Setting goals aren’t just for grownups! Learning to set and accomplish goals at a young age will help kids learn valuable qualities that will help them develop into well-rounded children, adolescents, and adults. Self-confidence is acquired and self-discipline is learned and the realization that they can make a difference when they put their mind to do something are priceless lessons to learn at a young age.
How can you help your children set goals? Here are some tips.
5 Tips to Help Kids Reach Their Goals
- Help them set a goal that is reasonably attainable for their age and skill level. It is better for them to reach 5 small goals, reaffirming he/she is an achiever than to lose self-confidence in a goal that was too big to begin with. It’s best to start with a goal that has very few steps that can be accomplished in one day.
- Let them pick the goal. You may be able to cue in on something they wish they could do.
- Talk about how they can achieve the goal.
- Be their cheerleader and support system, but avoid taking over.
- Beware NOT to have your children compete against their siblings to see who can accomplish a goal first or “better.” This can develop resentment and an unhealthy competitive attitude between them.
Some ideas for goals that little kids can achieve:
- Saving money towards a special toy
- Reading a short book or singing a whole song from memory
- Deep cleaning their room (this is a good one for twins to work on together)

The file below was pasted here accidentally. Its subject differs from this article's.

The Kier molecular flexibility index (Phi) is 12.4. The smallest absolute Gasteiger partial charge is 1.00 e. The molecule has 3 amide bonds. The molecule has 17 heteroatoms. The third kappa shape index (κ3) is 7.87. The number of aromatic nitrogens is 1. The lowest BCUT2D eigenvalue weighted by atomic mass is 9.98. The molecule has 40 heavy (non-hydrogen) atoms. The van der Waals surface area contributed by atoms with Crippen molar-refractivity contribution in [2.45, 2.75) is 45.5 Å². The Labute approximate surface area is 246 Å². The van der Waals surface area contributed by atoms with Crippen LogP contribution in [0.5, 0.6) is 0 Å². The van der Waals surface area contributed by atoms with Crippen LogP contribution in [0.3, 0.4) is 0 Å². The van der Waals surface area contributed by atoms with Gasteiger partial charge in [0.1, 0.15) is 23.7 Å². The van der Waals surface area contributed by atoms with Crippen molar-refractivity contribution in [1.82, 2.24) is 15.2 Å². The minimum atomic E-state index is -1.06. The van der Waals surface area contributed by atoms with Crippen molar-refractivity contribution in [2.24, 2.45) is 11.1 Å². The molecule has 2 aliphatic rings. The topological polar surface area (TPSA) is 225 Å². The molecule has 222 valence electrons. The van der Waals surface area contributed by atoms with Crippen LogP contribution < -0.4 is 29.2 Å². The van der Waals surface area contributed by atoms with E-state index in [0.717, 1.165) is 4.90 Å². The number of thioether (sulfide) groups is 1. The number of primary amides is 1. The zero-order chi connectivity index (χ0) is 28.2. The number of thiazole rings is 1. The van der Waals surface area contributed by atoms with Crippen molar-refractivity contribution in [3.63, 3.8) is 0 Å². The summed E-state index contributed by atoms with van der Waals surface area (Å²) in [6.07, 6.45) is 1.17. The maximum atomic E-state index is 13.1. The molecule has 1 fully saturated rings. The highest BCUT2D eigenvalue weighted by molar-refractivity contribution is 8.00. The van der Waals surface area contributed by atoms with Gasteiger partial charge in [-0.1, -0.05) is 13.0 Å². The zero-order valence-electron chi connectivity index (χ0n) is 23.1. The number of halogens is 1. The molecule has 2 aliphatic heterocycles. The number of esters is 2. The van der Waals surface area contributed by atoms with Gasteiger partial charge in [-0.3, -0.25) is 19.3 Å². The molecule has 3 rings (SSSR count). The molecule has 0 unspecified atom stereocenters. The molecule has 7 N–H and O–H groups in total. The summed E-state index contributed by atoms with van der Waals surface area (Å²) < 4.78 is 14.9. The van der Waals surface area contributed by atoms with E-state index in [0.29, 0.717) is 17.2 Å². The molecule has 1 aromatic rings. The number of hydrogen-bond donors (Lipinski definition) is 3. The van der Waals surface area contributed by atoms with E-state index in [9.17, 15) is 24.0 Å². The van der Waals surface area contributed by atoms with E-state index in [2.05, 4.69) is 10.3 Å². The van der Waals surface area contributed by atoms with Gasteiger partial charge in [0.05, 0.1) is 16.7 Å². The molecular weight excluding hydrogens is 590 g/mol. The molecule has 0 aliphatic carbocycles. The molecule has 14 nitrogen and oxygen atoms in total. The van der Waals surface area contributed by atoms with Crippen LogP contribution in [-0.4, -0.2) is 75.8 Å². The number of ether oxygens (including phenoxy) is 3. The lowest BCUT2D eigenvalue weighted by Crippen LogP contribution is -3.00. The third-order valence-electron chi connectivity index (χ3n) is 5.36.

- Learning how to do a proper jumping jack, use a jump rope, climb a tree, tie a shoe, ride a bike, or put on their own seat belt
Some bigger goals as your kids get older:
- Saving money towards a special experience, such as a movie night or a trip to a theme park or museum
- Reading for 6 hours over the course of a month (with or without parent help)
- Helping out in the community, such as donating 3-6 hours a month to a dog shelter, food pantry, or seniors center.
As your kids get older they can handle more complex goals that take a few days, a week or a month to accomplish. Keep these additional things in mind as well:
- Help them reassess their progress every day.
- Help them learn from setbacks to be constructive and help them move forward.
- Have a visual to see how far they have come. Set up a chart that is visible to your child, review it with them often.
- Set a good example. Let them see you reaching your goals.
- Try setting a goal as a family and work towards it together. This will bring you together and will encourage teamwork.
For tips about reaching your own grownup goals, read How to Reach Your Goals.